Home / India / Covid jab underbelly: Govt wings yet to get funds pledged by PMO

RTI query exposes the truth

Covid jab underbelly: Govt wings yet to get funds pledged by PMO

The health ministry, ICMR and DBT said they have not received any share of the Rs 100 crore pledged from the PM CARES Fund
Representational image.
Representational image.
File photo.

GS Mudur   |   New Delhi   |   Published 20.01.22, 02:24 AM

The department of biotechnology in the Union science ministry has spent only 13 per cent of the Rs 900 crore earmarked for Covid-19 vaccine development 14 months ago and multiple government departments have not received money for jabs pledged by the Prime Minister’s Office 20 months ago.

The health ministry, Indian Council of Medical Research (ICMR) and the department of biotechnology (DBT), responding to a transparency activist’s queries, have said they have not received any share of the Rs 100 crore pledged from the PM CARES Fund.


The PMO had on May 13, 2020, said the PM CARES Fund Trust would allocate Rs 2,000 crore for ventilators, Rs 1,000 crore to support migrant labourers and Rs 100 crore to help “catalyse” vaccine development”.

The PMO said the Rs 100 crore would be supervised by the office of the principal scientific adviser to the government.

The Centre on November 29, 2020, announced a plan to accelerate the development of candidate vaccines against Covid-19 through a Rs 900 crore grant routed through the DBT to support pre-clinical and clinical research.

But the DBT has thus far given only Rs 115.9 crore, or less than 13 per cent of that amount, to five vaccine makers and an academic institution, the department said in its responses to Commodore Lokesh Batra, the RTI activist who had sought details on vaccine funds spending.

“One mystery is the Rs 100 crore we were told would be given from the PM CARES Fund,” said Batra, who had initially sent a query in July 2021 to the health ministry under the RTI Act asking about funds received for vaccines from PM CARES.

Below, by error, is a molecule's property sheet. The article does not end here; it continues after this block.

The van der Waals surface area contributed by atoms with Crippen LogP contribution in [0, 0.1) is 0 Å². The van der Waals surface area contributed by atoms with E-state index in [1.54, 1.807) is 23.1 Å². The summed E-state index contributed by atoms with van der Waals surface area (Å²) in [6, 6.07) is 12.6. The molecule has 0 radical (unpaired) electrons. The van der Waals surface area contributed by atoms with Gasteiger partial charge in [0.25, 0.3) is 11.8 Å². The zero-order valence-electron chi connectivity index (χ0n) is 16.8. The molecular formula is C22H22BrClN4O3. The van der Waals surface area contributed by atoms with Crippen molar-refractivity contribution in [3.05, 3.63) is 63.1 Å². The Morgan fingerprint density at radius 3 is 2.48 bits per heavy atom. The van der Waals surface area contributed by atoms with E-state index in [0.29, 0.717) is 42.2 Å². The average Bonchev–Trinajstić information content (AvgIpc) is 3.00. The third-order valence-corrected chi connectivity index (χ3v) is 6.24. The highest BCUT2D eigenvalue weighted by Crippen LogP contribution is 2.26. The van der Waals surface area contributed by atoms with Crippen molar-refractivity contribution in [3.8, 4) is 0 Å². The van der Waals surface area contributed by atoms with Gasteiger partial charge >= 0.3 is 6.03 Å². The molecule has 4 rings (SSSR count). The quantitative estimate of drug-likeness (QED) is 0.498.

“The RTI was tossed around,” Batra told The Telegraph. It was forwarded to the PMO, ICMR, DBT, Niti Aayog, which is guiding Covid-19 vaccine policies, and to the drug regulatory authority.

The PMO responded, saying the PM CARES Fund was “not a public authority under the ambit of section 2(h) of the RTI Act of 2005”, implying it did not need to respond to queries under the RTI Act.

The volume and timeline of the disbursements suggest that the Centre had not only delayed investing on vaccine development at a time governments in other countries had supported “at-risk” development but failed to spend even earmarked and pledged funds.

Sections of health experts and industry executives have blamed the lack of central funds for vaccine development and “at-risk” production during the second half of 2020 for the initial slow roll-out of India’s Covid-19 vaccination campaign.

At-risk production is large-scale manufacture before a candidate vaccine has proven itself through trials and received regulatory approval.

Although the vaccination campaign picked up pace during the second half of 2021, it has so far fully inoculated only 70 per cent of the estimated 944 million adults in the country.

The PM CARES Fund, set up in March 2020 to raise money through domestic and foreign donations for use during distress or emergency circumstances such as the one posed by Covid-19, is described as a “public charitable trust”. The Fund’s website says it had an income of Rs 3,076 crore during 2019-20.

A top government official who requested not to be named said the PM CARES Fund can “fund anyone”, and the amount would not need to be routed through the health ministry, the ICMR, or the DBT. “It could have gone directly to industry,” the official said.

After multiple appeals and reminders, Batra received responses. The ICMR said it had not received any funds for Covid-19 vaccine development from the PM CARES Fund but had itself invested close to Rs 55 crore to support the development of Covaxin, Covishield and a third vaccine. The health ministry, too, said it had received no money for vaccine development from the PM CARES Fund.

Batra appealed again to the DBT earlier this month, seeking spending details.

Responses from the DBT and its Biotechnology Industry Research Assistance Council (BIRAC) listed disbursements to five vaccine makers (Rs 22.5 crore to Biological E, Rs 22.5 crore to Gennova Biopharmaceuticals, Rs 23.7 crore to Bharat Biotech, Rs 40 crore to Cadila and Rs 6.4 crore to Genique Lifesciences) and Rs 79 lakh to an academic research consortium.

“In case of expenditure done through PM CARES Fund: The information does not exist with BIRAC,” the council replied.

A senior DBT official, asked by this newspaper why only 13 per cent of the Rs 900 crore had been spent so far and whether this was a reflection on the capacity of industry or academic institutions to absorb the earmarked funds, said “funds are released as per requirements after due diligence”.

“It is not just money. The DBT has also helped vaccine development processes through activities such as bioassay labs, clinical trial sites and regulatory data,” the official said.

Copyright © 2020 The Telegraph. All rights reserved.